The Hungry Hercynian
|"The Hungry Hercynian"|
Lawrence Sterne Stevens’s illustration of a scene from the story in Universe Science Fiction magazine
|Author||L. Sprague de Camp|
|Published in||Universe Science Fiction|
|Media type||Print (Magazine)|
|Publication date||December, 1953|
|Preceded by||"The Owl and the Ape"|
|Followed by||"The Stone of the Witch Queen"|
"The Hungry Hercynian" is a fantasy short story by American writer L. Sprague de Camp, part of his Pusadian series. It was first published in the magazine Universe Science Fiction for December, 1953, and first appeared in book form in the anthology The Spell of Seven, edited by de Camp (Pyramid Books, 1965). It has also been translated into German, and was first brought together with other works of de Camp in the German collection Die Chronik von Poseidonis (Pabel, 1978).
The fugitive Gezun of Lorsk, seeking his fortune in the great city of Torrutseish, becomes enamoured of the slave girl Yorida. At his urging she flees with him from the house of her master, the wizard Derezong Taash, only to be kidnapped by the conspirator Lord Noish as a pawn in the latter's plot to attain the position of chief minister to the king. Noish intends to use the girl as a bribe to secure the aid of the cannibalistic Hercynian shaman Zyc. Gezun must somehow spirit her out of the clutches of the nefarious duo while there is still time.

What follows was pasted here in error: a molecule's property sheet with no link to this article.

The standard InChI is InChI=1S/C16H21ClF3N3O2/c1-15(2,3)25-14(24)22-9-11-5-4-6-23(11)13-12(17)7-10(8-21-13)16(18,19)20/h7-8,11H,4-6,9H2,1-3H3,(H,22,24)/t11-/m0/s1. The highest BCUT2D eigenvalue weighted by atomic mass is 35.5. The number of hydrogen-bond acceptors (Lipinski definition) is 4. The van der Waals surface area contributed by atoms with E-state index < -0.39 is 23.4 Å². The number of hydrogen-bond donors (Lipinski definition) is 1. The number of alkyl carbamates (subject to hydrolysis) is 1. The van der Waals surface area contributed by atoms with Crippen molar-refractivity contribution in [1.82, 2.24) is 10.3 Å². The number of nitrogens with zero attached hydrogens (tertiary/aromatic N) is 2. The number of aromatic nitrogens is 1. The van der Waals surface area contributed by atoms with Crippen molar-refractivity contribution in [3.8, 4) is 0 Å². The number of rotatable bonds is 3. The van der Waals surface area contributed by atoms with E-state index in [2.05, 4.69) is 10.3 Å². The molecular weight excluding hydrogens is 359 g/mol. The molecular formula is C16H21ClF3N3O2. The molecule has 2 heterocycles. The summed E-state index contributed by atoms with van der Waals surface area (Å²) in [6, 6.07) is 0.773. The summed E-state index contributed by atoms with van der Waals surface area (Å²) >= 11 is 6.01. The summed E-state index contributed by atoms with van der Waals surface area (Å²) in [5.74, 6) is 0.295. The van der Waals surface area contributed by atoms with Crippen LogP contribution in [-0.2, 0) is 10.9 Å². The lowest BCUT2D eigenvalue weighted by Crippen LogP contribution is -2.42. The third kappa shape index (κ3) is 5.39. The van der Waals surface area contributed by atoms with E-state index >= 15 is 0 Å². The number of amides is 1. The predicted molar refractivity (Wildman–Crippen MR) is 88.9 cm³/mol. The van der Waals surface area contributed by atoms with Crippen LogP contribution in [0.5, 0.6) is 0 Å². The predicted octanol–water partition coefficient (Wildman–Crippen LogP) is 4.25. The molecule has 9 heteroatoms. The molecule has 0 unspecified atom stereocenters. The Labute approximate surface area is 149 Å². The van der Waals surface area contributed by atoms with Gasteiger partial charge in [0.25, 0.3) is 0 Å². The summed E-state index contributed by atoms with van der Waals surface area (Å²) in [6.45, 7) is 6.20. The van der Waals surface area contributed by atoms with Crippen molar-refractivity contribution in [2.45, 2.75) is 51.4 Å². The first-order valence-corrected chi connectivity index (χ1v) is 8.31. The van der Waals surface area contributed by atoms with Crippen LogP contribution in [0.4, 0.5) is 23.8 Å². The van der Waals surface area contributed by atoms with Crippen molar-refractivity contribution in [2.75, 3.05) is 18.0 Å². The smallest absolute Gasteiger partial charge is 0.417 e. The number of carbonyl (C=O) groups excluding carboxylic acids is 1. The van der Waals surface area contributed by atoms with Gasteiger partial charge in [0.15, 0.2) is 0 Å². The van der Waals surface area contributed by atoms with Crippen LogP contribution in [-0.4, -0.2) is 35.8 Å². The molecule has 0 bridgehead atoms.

Noish successfully deposes Lord Haldu, the chief minister, using Zyc's magical truth drug, but then refuses payment to the wizard Bokari, who recommended Zyc, thus offending him. When Noish finally captures Yorida and delivers her to Zyc and his servant Kumo, the so-called Yorida is revealed to be a magical simulcrum. Enraged, Zyc and Kumo kill and eat Noish whilst Yorida remains more-or-less contentedly with Derezong and Gezun leaves for more profitable pastures.
Chronologically, "The Hungry Hercynian" is the fourth of de Camp's Pusadian tales, and the second to feature his protagonists Gezun of Lorsk, Derezong Taash, and Zhamel Seh.
In common with the other Pusadian tales, "The Hungry Hercynian" takes place in a prehistoric era during which a magic-based Atlantian civilization supposedly throve in what was then a single continent consisting of Eurasia joined with Africa, and in the islands to the west. It is similar in conception to Robert E. Howard's Hyborian Age, by which it was inspired, but more astutely constructed, utilizing actual Ice Age geography in preference to a wholly invented one. In de Camp's scheme, the legend of this culture that came down to classic Greece as "Atlantis" was a garbled memory that conflated the mighty Tartessian Empire with the island continent of Pusad and the actual Atlantis, a barbaric mountainous region that is today the Atlas mountain range.
- Laughlin, Charlotte; Daniel J. H. Levack (1983). De Camp: An L. Sprague de Camp Bibliography. San Francisco: Underwood/Miller. pp. 182–183.
"The Owl and the Ape"
"The Hungry Hercynian"
"The Stone of the Witch Queen"